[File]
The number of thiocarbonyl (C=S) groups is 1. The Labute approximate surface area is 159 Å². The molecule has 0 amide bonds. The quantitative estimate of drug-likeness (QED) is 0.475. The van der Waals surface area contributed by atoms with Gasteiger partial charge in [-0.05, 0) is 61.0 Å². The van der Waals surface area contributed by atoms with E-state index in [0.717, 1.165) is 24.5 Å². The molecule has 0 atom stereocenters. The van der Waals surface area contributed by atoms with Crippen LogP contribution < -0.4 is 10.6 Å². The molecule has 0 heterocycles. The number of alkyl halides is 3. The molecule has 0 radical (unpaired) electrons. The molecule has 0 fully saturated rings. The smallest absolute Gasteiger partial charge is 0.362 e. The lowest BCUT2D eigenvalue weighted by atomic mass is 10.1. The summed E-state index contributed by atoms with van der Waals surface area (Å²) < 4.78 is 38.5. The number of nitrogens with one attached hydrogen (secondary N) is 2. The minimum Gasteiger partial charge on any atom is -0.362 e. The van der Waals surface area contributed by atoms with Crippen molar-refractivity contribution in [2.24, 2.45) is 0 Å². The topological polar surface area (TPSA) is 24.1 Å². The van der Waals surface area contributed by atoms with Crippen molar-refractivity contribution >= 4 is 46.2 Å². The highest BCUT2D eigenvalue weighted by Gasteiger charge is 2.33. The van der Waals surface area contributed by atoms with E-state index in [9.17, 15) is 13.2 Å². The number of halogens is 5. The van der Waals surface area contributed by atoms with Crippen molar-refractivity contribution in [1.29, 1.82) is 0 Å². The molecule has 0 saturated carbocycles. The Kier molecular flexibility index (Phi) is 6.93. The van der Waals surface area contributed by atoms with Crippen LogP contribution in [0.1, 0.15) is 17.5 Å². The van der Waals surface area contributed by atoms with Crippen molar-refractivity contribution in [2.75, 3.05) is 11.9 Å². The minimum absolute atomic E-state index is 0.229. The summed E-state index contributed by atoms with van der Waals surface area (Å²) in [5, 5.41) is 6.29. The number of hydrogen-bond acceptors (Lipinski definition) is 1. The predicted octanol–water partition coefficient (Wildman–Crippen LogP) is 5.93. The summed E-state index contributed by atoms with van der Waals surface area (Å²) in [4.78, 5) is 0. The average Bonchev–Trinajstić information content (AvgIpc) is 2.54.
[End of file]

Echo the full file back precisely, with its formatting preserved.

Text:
The number of thiocarbonyl (C=S) groups is 1. The Labute approximate surface area is 159 Å². The molecule has 0 amide bonds. The quantitative estimate of drug-likeness (QED) is 0.475. The van der Waals surface area contributed by atoms with Gasteiger partial charge in [-0.05, 0) is 61.0 Å². The van der Waals surface area contributed by atoms with E-state index in [0.717, 1.165) is 24.5 Å². The molecule has 0 atom stereocenters. The van der Waals surface area contributed by atoms with Crippen LogP contribution < -0.4 is 10.6 Å². The molecule has 0 heterocycles. The number of alkyl halides is 3. The molecule has 0 radical (unpaired) electrons. The molecule has 0 fully saturated rings. The smallest absolute Gasteiger partial charge is 0.362 e. The lowest BCUT2D eigenvalue weighted by atomic mass is 10.1. The summed E-state index contributed by atoms with van der Waals surface area (Å²) < 4.78 is 38.5. The number of nitrogens with one attached hydrogen (secondary N) is 2. The minimum Gasteiger partial charge on any atom is -0.362 e. The van der Waals surface area contributed by atoms with Crippen molar-refractivity contribution in [2.24, 2.45) is 0 Å². The topological polar surface area (TPSA) is 24.1 Å². The van der Waals surface area contributed by atoms with Crippen molar-refractivity contribution >= 4 is 46.2 Å². The highest BCUT2D eigenvalue weighted by Gasteiger charge is 2.33. The van der Waals surface area contributed by atoms with E-state index in [9.17, 15) is 13.2 Å². The number of halogens is 5. The van der Waals surface area contributed by atoms with Crippen molar-refractivity contribution in [1.29, 1.82) is 0 Å². The molecule has 0 saturated carbocycles. The Kier molecular flexibility index (Phi) is 6.93. The van der Waals surface area contributed by atoms with Crippen LogP contribution in [0.1, 0.15) is 17.5 Å². The van der Waals surface area contributed by atoms with Crippen molar-refractivity contribution in [2.75, 3.05) is 11.9 Å². The minimum absolute atomic E-state index is 0.229. The summed E-state index contributed by atoms with van der Waals surface area (Å²) in [5, 5.41) is 6.29. The number of hydrogen-bond acceptors (Lipinski definition) is 1. The predicted octanol–water partition coefficient (Wildman–Crippen LogP) is 5.93. The summed E-state index contributed by atoms with van der Waals surface area (Å²) in [4.78, 5) is 0. The average Bonchev–Trinajstić information content (AvgIpc) is 2.54.